At my first job in Los Angeles, we had a farmer’s market truck that came once a week. It was like any L.A. food truck but also totally not, because instead of prepared food it had a sampling of whatever produce was available. One week, it had dried Blenheim apricots. Now these are the good apricots, not the sugary garbage ones you see sometimes at Trader Joe’s or those awful Turkish ones that taste like poison and are also poison. I bought a big bag of them.
The guy who drives the truck held the bag away from me before he handed it over. “Now, I have to tell you: You can’t eat all of these in one sitting.”
I looked at the brown paper lunchbag full of dried apricots, which would have been more food matter than anyone could eat in a single sitting. “Yeah, I wouldn’t do that,” I said.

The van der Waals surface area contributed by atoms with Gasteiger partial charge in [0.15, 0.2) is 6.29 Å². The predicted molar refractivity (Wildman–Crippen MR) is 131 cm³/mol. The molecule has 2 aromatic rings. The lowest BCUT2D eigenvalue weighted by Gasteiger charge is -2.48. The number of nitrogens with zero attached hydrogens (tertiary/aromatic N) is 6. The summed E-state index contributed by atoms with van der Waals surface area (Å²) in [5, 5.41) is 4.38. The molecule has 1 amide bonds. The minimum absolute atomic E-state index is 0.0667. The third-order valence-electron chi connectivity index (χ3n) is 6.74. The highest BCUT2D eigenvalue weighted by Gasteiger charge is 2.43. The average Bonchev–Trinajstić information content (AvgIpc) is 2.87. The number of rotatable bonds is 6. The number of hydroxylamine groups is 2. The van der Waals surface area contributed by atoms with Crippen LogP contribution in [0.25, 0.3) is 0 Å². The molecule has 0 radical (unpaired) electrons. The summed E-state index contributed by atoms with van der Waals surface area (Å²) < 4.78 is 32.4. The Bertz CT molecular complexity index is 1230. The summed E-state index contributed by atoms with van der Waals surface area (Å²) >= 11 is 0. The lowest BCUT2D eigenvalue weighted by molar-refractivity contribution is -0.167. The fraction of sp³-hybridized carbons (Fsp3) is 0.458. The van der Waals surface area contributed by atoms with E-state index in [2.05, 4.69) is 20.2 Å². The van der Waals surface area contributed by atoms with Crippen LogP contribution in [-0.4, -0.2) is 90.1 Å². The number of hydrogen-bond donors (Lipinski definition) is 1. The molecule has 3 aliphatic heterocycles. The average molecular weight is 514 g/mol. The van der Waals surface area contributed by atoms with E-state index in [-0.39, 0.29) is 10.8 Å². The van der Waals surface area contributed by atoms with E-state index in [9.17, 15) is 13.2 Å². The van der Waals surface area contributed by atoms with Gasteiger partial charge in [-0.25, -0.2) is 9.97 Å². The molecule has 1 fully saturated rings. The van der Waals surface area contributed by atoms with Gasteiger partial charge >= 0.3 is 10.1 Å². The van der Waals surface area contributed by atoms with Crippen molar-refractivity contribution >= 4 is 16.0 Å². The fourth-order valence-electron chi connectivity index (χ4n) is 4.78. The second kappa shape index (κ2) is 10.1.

“Okay, I have to tell people,” he said.
“Don’t people know that already?”
“You’d be surprised. I had one guy who came out once specifically to yell at me. Big guy. He bought a bag of dried apricots and apparently ate all of them that day, at his desk.”
“Yeah, so he was pretty mad because of what happened.”
“I mean, I guess I might be too,” I said.
“I just figured he knew,” he continued. “But people who live in cities maybe don’t know that.”
“Oh, it’s cool,” I responded. “I grew up in central California.”
And with that, he knew I was good to go, gave me a few extra dried apricots and sent me on my way.
The moral of the story is that the next time you make fun of people from rural communities for not being accustomed to your flashy, urban ways, remember that one of your kind once shat himself in his cubicle because he didn’t understand the power of apricots.